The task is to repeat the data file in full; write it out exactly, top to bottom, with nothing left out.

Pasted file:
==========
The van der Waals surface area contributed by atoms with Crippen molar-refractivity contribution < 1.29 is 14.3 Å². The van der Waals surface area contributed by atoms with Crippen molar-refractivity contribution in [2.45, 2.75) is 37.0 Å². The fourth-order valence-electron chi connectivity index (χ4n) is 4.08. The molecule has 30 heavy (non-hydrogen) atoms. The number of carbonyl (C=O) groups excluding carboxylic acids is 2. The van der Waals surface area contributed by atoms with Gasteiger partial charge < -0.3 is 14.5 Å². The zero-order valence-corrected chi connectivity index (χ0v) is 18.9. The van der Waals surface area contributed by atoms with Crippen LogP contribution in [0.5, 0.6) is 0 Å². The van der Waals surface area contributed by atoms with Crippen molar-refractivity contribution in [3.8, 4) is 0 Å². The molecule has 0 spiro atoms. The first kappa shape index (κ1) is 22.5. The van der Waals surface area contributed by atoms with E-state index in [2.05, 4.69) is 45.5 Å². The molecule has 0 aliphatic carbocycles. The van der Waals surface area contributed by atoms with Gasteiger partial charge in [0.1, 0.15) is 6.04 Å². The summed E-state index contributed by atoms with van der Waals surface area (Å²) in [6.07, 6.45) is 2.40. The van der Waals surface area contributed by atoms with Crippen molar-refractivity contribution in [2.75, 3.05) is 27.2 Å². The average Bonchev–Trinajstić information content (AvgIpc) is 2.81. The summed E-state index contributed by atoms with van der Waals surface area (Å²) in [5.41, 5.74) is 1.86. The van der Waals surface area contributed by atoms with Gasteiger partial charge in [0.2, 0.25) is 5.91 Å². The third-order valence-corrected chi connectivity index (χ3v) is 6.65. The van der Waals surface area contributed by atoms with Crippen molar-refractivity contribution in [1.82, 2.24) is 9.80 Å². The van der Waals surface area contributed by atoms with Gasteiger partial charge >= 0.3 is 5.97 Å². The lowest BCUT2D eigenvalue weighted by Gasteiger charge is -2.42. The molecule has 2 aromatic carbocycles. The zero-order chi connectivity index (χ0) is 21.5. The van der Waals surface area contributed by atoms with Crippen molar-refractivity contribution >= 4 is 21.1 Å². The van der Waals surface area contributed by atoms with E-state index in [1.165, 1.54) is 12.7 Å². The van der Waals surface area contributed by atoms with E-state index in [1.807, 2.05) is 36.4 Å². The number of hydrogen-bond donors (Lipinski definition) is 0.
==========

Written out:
The van der Waals surface area contributed by atoms with Crippen molar-refractivity contribution < 1.29 is 14.3 Å². The van der Waals surface area contributed by atoms with Crippen molar-refractivity contribution in [2.45, 2.75) is 37.0 Å². The fourth-order valence-electron chi connectivity index (χ4n) is 4.08. The molecule has 30 heavy (non-hydrogen) atoms. The number of carbonyl (C=O) groups excluding carboxylic acids is 2. The van der Waals surface area contributed by atoms with Gasteiger partial charge < -0.3 is 14.5 Å². The zero-order valence-corrected chi connectivity index (χ0v) is 18.9. The van der Waals surface area contributed by atoms with Crippen LogP contribution in [0.5, 0.6) is 0 Å². The van der Waals surface area contributed by atoms with Crippen molar-refractivity contribution in [3.8, 4) is 0 Å². The molecule has 0 spiro atoms. The first kappa shape index (κ1) is 22.5. The van der Waals surface area contributed by atoms with E-state index in [2.05, 4.69) is 45.5 Å². The molecule has 0 aliphatic carbocycles. The van der Waals surface area contributed by atoms with Gasteiger partial charge in [0.1, 0.15) is 6.04 Å². The summed E-state index contributed by atoms with van der Waals surface area (Å²) in [6.07, 6.45) is 2.40. The van der Waals surface area contributed by atoms with Crippen molar-refractivity contribution in [2.75, 3.05) is 27.2 Å². The average Bonchev–Trinajstić information content (AvgIpc) is 2.81. The summed E-state index contributed by atoms with van der Waals surface area (Å²) in [5.41, 5.74) is 1.86. The van der Waals surface area contributed by atoms with Gasteiger partial charge in [0.2, 0.25) is 5.91 Å². The third-order valence-corrected chi connectivity index (χ3v) is 6.65. The van der Waals surface area contributed by atoms with Crippen molar-refractivity contribution in [1.82, 2.24) is 9.80 Å². The van der Waals surface area contributed by atoms with Gasteiger partial charge >= 0.3 is 5.97 Å². The lowest BCUT2D eigenvalue weighted by Gasteiger charge is -2.42. The molecule has 2 aromatic carbocycles. The zero-order chi connectivity index (χ0) is 21.5. The van der Waals surface area contributed by atoms with Crippen molar-refractivity contribution >= 4 is 21.1 Å². The van der Waals surface area contributed by atoms with E-state index in [1.165, 1.54) is 12.7 Å². The van der Waals surface area contributed by atoms with E-state index in [1.807, 2.05) is 36.4 Å². The number of hydrogen-bond donors (Lipinski definition) is 0.